Robust curiosity in practice

Pro-learning ecologies are teeming with questions. Learning occurs because so much curiosity is nurtured and responded to effectively. Learners get the sense that it's good to "not know" and "be somewhat ignorant" for the time being. Everyone seems to be in the midst of inquiries, experiments, remedying previous errors and cultivating their next hypothesis. Their questions are neither shallow or fleeting. The curiosity in practice is robust.

Anti-learning ecologies are choked with old answers that signal the futility of asking questions or nurturing curiosity. Patterns of domination, control and abuse seem so prevalent because compliance with those answers is expected and rewarded. Learners get the strong sense that it's bad to "not know" and only losers are ignorant. Everyone seems to be in the midst of making excuses, avoiding responsibility and making a thing of being right.

Pro-learning ecologies differ from those phases that kids go through where every adult's answer is followed by another question "why". Learners with questions in these systems are far more resourceful than that. When we give a listen to such an environment, we will hear things like:
  • Which change seems the most beneficial and feasible to you?
  • What questions have been raised in your mind by the new information?
  • Which alternatives are you comparing before taking your next action?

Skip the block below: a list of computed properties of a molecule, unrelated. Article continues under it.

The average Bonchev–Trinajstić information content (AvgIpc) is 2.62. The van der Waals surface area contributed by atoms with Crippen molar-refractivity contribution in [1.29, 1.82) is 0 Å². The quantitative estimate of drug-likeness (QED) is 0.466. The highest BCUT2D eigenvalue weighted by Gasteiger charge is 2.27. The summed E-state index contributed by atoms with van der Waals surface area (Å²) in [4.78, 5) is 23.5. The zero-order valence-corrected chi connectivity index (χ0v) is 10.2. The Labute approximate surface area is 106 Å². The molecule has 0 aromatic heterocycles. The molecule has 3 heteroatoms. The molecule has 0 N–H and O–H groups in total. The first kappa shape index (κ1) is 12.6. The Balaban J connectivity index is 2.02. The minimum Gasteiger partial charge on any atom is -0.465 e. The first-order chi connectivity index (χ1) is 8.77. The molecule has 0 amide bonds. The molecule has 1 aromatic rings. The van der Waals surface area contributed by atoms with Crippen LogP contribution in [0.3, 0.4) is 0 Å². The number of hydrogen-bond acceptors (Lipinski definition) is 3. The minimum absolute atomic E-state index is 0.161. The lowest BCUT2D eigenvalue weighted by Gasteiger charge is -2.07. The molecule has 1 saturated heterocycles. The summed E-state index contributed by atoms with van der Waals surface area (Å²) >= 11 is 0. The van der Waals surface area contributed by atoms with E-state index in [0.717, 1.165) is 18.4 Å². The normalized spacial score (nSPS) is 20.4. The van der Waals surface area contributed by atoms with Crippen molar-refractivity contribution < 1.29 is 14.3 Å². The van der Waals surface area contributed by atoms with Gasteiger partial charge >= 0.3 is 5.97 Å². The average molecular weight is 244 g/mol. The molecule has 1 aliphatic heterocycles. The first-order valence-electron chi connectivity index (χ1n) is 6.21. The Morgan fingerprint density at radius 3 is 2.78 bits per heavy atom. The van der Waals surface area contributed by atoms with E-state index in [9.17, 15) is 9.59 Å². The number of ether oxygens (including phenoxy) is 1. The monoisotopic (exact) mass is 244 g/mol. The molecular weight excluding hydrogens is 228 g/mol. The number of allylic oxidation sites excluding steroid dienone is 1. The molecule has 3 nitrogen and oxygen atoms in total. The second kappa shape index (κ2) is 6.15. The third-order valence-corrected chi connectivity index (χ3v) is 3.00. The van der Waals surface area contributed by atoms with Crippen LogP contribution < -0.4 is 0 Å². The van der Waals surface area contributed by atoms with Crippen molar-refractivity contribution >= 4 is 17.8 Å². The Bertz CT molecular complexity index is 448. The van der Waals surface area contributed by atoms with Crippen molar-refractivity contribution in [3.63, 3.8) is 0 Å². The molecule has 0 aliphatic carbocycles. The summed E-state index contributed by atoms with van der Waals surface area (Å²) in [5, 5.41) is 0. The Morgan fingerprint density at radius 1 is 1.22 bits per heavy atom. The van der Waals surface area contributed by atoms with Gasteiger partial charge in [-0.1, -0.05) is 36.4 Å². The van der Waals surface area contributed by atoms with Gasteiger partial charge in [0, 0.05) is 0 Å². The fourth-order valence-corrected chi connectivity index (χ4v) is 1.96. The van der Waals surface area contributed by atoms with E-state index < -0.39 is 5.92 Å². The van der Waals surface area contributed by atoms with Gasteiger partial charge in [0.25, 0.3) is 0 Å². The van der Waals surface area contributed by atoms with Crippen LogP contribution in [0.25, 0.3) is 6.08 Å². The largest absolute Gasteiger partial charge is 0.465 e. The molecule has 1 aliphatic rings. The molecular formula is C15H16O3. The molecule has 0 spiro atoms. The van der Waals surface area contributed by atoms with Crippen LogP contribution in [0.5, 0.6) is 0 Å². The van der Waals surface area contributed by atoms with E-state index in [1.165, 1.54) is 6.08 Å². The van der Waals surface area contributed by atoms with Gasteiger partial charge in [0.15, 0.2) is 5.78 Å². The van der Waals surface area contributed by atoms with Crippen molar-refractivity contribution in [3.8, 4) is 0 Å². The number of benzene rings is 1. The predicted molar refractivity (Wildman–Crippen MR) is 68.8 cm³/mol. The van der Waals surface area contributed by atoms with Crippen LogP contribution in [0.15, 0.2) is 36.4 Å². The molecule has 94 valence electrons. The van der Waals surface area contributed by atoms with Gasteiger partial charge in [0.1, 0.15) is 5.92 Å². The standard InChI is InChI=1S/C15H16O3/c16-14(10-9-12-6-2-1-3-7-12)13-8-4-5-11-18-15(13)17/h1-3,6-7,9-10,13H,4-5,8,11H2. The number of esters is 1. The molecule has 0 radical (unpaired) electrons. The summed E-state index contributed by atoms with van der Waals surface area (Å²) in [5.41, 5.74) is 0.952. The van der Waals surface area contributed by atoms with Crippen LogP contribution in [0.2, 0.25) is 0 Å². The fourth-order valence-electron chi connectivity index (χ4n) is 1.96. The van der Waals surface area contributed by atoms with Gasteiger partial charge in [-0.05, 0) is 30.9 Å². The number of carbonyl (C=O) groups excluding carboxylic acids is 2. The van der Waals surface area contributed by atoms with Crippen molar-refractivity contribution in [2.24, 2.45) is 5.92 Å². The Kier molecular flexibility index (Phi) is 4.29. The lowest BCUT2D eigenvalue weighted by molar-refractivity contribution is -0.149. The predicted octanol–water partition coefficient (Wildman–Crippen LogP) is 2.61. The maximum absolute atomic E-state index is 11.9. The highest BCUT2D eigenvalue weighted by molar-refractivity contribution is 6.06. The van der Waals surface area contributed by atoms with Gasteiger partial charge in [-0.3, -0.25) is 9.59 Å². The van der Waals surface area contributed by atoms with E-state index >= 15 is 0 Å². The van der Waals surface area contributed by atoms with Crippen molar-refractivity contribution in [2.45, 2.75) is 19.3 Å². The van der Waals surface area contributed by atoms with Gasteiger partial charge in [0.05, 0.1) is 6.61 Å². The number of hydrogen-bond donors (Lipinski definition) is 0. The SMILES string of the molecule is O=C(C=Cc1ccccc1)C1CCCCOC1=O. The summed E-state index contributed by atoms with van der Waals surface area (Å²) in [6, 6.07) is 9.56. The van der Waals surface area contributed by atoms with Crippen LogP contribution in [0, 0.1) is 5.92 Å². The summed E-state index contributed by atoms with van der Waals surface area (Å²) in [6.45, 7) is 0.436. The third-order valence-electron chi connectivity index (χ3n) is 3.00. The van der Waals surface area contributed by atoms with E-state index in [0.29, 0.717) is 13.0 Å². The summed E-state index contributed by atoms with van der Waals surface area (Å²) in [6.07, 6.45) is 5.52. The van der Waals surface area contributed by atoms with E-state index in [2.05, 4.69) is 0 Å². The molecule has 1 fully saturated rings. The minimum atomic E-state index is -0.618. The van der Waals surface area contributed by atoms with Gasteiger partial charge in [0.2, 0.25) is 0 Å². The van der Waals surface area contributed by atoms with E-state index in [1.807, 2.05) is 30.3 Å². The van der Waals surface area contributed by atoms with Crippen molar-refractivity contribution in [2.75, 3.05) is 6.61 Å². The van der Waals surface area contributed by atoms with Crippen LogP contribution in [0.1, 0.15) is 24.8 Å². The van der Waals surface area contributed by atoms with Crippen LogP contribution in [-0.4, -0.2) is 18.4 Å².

• What explanation do you favor to connect these dots?
  • What are you forecasting for the next development in this chain of events?
  • What difference do you think it would make to pursue this with more dedication?
  • What do you foresee as the consequences of focusing on this issue now?
Anti-learning ecologies fill the air with a very different kind of questions that make curiosity seem scarce and fragile:
  • What do I have to do to comply?
  • What's the reward for getting this done on time?
  • How much has to be done to qualify for the next level?
  • When is the deadline and can you cut me any slack?
  • How much of this is actually required?
  • How long do we have to continue doing this?
  • Why are you making us learn this?
From the sounds of what gets said in an anti-learning ecology, everyone is keeping learning to a minimum. Learning is neither rewarding as a process or pursuit of outcomes. Asking insightful questions would be unproductive, self-defeating and possibly embarrassing. Robust curiosity is not practiced.

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